And this is my permanent man in the garden.  Bet his hands are cold!

Snow coming down heavily now.  Just had a visit from a friend on his quad bike as better to drive with on this stuff than a 4 x 4.

Wednesday, December 1, 2010

Wednesday, 1 December 2010 Some of the birds in the garden and at the birdtable today

As usual when it’s snowing or too icy to venture outside I sit by the woodburner watching the birds at the bird table until I can’t just sit any longer, I have to get the camera in my hand and start photographing them. It’s that sort of day, and it has been snowing the tiniest flakes all morning, which haven’t really been doing anything except masking the birds a little.

I brought out some seed bags today which I bought from Wiggly Wigglers in the UK. I tipped a variety of seeds into a container and then promptly dropped it on the kitchen floor. My fingers don’t always work as well as they might and I think I have hold of something but I don’t. It took a while sweeping them up from a luckily newly washed floor. I poured them over the tiny bits of cut up bread soaked with breakfast’s bacon fat from the pan, and golden sultanas which were already on the bird table.

I never seem to be able to photograph magpies, as they are off at the very slightest movement, but was lucky with this one on my gates.

Next is a great tit on the variegated holly bush, which the blackbirds have already stripped of berries.

My opposite neighbour has her entry in the telephone directory in her maiden name, Pinson, which is French for chaffinch.  This chaffinch has a beak full of seeds.

Next a sparrow on my snow-covered wall.  I seem to have taken this in the only morsel of sunshine we have had today.  It's very, very cold out there.

They - whoever they are - say that robins are territorial, but I have two here who share the birdtable, without fighting, but I have never caught them both there together on camera.  I can never resist robins.  I just love them.

And blue tits come a pretty close second. 

Here's a male blackbird, possibly one of those who has been stripping the berries from my holly.

Sunday, November 28, 2010

Sunday, 28 November 2010 Snow has arrived in Brittany

 There was a sprinkling of snow here yesterday, but nothing very much, just covering the tops of walls.  The snow on the ground melted once the sun came out.  However, overnight the landscape changed and it's a very different picture here now.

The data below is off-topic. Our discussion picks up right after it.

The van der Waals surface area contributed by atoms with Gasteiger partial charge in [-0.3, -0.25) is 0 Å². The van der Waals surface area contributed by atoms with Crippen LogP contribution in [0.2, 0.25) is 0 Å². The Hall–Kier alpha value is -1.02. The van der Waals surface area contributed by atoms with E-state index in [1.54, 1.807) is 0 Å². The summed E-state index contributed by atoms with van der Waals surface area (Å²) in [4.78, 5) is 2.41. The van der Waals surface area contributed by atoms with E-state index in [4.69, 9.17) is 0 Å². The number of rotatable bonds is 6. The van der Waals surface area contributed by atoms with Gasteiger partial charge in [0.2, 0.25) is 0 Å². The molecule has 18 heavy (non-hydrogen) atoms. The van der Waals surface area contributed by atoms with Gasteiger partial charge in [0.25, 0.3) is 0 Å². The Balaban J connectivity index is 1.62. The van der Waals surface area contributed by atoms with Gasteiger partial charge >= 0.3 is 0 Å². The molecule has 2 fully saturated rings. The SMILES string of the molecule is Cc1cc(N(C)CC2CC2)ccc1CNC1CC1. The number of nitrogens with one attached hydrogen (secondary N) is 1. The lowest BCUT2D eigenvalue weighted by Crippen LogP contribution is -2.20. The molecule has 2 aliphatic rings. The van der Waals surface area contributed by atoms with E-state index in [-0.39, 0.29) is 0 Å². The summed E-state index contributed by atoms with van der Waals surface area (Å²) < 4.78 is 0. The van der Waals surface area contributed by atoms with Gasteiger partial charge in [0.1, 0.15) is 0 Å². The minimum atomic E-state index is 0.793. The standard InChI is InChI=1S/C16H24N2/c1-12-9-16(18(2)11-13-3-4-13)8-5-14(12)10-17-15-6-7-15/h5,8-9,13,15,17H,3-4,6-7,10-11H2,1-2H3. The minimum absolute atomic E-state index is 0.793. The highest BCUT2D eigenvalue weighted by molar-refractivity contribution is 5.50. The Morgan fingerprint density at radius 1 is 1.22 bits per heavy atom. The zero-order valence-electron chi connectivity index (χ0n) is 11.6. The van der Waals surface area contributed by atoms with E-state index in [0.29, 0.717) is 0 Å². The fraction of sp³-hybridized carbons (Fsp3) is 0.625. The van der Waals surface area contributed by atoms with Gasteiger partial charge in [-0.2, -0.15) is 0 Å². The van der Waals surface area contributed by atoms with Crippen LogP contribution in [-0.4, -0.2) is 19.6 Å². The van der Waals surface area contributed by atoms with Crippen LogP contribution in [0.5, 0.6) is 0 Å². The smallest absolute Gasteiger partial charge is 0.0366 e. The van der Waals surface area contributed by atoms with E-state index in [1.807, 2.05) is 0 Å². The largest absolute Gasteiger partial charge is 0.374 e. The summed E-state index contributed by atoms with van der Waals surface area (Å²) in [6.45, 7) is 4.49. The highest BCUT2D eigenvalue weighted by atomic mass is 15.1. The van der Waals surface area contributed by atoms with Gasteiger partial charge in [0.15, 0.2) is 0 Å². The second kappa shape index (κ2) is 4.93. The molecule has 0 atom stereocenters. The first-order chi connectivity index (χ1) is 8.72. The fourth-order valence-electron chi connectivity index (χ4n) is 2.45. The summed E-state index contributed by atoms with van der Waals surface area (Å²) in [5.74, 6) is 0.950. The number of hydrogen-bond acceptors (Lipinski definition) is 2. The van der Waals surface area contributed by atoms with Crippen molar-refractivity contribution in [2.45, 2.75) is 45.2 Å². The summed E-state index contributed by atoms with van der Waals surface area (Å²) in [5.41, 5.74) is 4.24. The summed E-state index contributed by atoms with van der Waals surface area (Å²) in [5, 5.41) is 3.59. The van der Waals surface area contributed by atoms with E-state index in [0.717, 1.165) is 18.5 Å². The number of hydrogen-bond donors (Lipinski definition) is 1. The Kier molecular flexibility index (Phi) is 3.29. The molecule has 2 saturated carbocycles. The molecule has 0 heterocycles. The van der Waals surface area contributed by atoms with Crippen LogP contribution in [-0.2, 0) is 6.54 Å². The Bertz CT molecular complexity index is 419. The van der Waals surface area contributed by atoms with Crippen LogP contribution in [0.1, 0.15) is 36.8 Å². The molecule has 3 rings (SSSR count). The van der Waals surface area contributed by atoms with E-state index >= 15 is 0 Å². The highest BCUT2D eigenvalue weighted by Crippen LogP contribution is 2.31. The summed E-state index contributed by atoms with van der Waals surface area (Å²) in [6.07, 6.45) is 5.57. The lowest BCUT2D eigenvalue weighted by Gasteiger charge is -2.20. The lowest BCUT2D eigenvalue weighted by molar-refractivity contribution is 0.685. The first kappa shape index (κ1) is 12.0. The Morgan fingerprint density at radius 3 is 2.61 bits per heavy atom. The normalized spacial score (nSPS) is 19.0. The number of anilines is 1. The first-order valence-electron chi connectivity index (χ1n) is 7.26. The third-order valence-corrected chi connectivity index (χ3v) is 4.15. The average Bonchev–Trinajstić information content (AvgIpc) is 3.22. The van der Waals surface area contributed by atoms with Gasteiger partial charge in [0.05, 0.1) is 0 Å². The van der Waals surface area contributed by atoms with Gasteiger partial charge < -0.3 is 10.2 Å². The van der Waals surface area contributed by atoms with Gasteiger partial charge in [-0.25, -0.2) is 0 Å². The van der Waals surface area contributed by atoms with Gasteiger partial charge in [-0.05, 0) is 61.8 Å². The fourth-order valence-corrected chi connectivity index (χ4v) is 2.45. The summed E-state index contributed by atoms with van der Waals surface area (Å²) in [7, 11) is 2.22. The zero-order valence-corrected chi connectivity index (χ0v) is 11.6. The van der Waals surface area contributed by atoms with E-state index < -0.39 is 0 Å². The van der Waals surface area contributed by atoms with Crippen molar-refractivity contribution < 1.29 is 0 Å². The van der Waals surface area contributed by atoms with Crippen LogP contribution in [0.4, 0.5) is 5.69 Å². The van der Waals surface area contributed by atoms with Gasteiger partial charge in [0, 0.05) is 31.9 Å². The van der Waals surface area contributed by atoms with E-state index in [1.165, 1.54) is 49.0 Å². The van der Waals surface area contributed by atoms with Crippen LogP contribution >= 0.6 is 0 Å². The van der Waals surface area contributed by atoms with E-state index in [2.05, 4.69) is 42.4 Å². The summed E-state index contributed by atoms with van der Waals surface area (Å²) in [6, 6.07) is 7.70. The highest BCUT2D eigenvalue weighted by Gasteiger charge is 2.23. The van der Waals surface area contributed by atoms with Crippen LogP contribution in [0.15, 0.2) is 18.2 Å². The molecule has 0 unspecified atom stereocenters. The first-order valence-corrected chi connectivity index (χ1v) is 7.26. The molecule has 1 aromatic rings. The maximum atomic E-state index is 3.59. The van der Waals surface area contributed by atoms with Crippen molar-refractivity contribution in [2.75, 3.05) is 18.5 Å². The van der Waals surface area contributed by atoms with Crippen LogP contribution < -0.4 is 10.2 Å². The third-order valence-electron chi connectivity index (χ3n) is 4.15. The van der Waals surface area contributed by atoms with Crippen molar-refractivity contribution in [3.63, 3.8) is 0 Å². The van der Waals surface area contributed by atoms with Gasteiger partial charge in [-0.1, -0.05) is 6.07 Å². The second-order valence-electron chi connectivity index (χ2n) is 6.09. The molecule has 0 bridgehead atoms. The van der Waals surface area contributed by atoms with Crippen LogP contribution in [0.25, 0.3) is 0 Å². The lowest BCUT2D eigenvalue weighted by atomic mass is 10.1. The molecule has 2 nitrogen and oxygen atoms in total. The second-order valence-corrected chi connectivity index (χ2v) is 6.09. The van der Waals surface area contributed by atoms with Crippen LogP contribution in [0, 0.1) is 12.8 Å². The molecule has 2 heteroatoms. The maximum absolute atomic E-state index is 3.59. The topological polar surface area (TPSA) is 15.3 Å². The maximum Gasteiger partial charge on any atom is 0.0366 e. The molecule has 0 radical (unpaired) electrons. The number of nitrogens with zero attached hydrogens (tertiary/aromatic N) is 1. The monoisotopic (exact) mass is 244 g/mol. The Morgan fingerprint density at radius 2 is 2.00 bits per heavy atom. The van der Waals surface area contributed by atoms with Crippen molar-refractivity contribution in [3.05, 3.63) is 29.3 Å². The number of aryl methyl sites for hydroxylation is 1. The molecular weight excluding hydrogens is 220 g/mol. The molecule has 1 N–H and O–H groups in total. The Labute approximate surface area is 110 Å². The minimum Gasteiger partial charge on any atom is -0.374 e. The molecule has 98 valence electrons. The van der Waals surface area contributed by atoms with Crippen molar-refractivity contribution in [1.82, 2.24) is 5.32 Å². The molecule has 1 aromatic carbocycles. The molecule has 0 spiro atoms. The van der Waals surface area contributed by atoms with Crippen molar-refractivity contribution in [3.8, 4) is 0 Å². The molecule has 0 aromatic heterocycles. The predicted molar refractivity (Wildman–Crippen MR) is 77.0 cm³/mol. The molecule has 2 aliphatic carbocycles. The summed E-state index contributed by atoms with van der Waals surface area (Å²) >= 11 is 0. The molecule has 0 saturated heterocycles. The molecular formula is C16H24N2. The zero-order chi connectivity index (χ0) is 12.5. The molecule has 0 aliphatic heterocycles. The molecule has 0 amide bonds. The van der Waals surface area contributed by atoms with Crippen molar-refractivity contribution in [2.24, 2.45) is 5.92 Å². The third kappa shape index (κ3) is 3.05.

This is my house at 8.45am today.  From measuring the snow on the round table, about 3"/7.5cm fell, although it seems much more.

This is the view from the end of my drive looking up towards the calvaire.  It is this small slope which is the first stumbling block against anyone without a tractor leaving the village.

I walked down the lane and came back up again which gives this shot of my house on the right with the light on in the west window.  The branches and overhead wires are thickly coated with snow.  I hope this doesn't mean a possible loss of telephones and internet as we're only just back on after the winds of 10/11 November.

This is one of the village houses which isn't lived in.  The owners have renovated their house on the same site, but haven't got round to this one.  I just love the arched doorway, typical of so many houses here in Brittany.

This is my west window with the snow lying thickly on the newly planted roadside hedge plants.

The branches are really thickly covered with snow and look so beautiful.  It's just starting to snow again and my friends who arrived over from their village three miles away, are on their way back now on quads, really enjoying the snow.

Daisy, my little white cat, has been going absolutely mad out in the snow and shooting in and out of the cat door like a bullet. 

She seems to love it out there and only comes in to get warm and dry again.

It all looks so lovely, but makes travelling completely impossible for those of us living in the sticks and without quads!   I shall have to miss my Book Club tomorrow and the chap who was coming to do the regular check on my breathing machine won't be able to reach us here.  It always amazes me how much a little snow can change our plans.  I shall spend the time cooking and freezing things for times when I am busier out and about.

Three Beautiful Things:

1.   Looking out at the snow which covers all the bad bits and leaves everything  looking beautiful.

2.     A full hearth full of logs which my friends have just brought in for me.

3.     The lovely smell of my pastry pie cooking in the oven.